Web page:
Sixty learners to a classroom in Driftsands

Parents shut down Cape Town school because of overcrowding

Photo of protesters

Parents stopped schooling on Tuesday because of overcrowding at Mzamomtsha Primary. Photo: Velani Ludidi

By Velani Ludidi

14 August 2019

Parents shut down Mzamomtsha Primary School in Driftsands on Tuesday because of overcrowding at the school. There are over 60 learners to a class in grades 8 and 9. Teaching resumed on Wednesdsay.

“We are too close to each other and share a chair. Some children sit down on the floor and we cannot focus on what is being taught by the teacher,” a Grade 8 learner told GroundUp.

Lumkile Ngcongo, secretary for Driftsands Development Forum, said the forum wanted the Western Cape Education Department (WCED) “to come here and tell us when we are receiving mobile classrooms or learning will not continue.”

School governing board member Bolekwa Madikane said they had been promised that by May mobile classrooms would be delivered. “But June came, and nothing was delivered. The school does not have a staff room, and a storage room with no windows is used as a class,” he said.

Education MEC spokesperson Jessica Shelver said, “The District has applied for additional mobile classrooms to accommodate the growth. The circuit manager met with the protestors on Tuesday. The protestors have given the WCED 14 days to respond and have indicated that schooling will return to normal on Wednesday.”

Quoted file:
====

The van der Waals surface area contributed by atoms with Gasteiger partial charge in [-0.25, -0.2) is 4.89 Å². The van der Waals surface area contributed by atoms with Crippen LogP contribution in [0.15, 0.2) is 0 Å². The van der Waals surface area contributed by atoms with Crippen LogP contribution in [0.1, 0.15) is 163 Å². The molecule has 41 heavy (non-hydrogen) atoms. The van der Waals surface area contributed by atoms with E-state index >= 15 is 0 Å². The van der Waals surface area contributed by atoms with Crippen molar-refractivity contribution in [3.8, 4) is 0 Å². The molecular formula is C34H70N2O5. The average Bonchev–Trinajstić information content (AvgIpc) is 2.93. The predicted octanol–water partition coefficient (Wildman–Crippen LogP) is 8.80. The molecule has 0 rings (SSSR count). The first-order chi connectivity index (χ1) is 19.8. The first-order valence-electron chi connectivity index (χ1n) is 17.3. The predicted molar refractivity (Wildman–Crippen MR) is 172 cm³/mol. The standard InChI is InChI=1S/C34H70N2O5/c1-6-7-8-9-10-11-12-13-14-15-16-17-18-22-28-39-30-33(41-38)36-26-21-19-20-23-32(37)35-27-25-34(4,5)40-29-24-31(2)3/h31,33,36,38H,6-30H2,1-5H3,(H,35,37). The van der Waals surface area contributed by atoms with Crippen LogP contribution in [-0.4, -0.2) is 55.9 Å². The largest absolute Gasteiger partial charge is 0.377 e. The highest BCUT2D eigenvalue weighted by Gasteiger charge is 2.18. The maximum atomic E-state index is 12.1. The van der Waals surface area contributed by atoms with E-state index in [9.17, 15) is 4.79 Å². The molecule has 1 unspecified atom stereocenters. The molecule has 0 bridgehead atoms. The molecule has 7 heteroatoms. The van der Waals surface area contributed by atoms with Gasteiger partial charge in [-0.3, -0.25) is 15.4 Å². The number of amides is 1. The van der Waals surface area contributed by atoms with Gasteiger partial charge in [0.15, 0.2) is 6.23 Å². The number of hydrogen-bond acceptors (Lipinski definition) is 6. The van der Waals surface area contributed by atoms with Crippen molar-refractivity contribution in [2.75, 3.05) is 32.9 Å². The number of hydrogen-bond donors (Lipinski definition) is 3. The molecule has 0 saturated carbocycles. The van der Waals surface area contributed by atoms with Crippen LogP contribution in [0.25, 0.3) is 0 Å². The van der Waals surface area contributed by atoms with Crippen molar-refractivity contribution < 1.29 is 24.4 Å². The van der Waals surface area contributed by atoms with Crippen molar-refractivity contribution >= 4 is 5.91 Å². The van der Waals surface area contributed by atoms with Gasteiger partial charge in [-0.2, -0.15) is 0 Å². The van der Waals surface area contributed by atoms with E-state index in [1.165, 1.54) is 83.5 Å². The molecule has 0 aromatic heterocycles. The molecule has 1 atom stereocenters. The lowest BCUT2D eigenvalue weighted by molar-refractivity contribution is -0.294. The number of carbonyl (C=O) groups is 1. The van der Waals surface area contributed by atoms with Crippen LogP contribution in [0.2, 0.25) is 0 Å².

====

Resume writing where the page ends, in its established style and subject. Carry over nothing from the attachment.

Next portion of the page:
“We have projected that the system will grow by more than 26,000 learners in 2019 … Besides these pressures, the nationally negotiated wage increase has had a devastating impact on our budget. Provinces were left to cover these increases without any additional funding from the national government, despite them recklessly agreeing to these increases.”

As a result, she said, there was insufficient funding to provide desperately needed additional educators and classrooms.

“To run a rapidly growing education system, the reality is that spending will need to increase by 3.5% a year, with a 57% real increase required between now and 2030. The WCED has increased its spending on infrastructure from R445 million in 2009/2010 to R1.6 billion in 2018/2019,” said Shelver.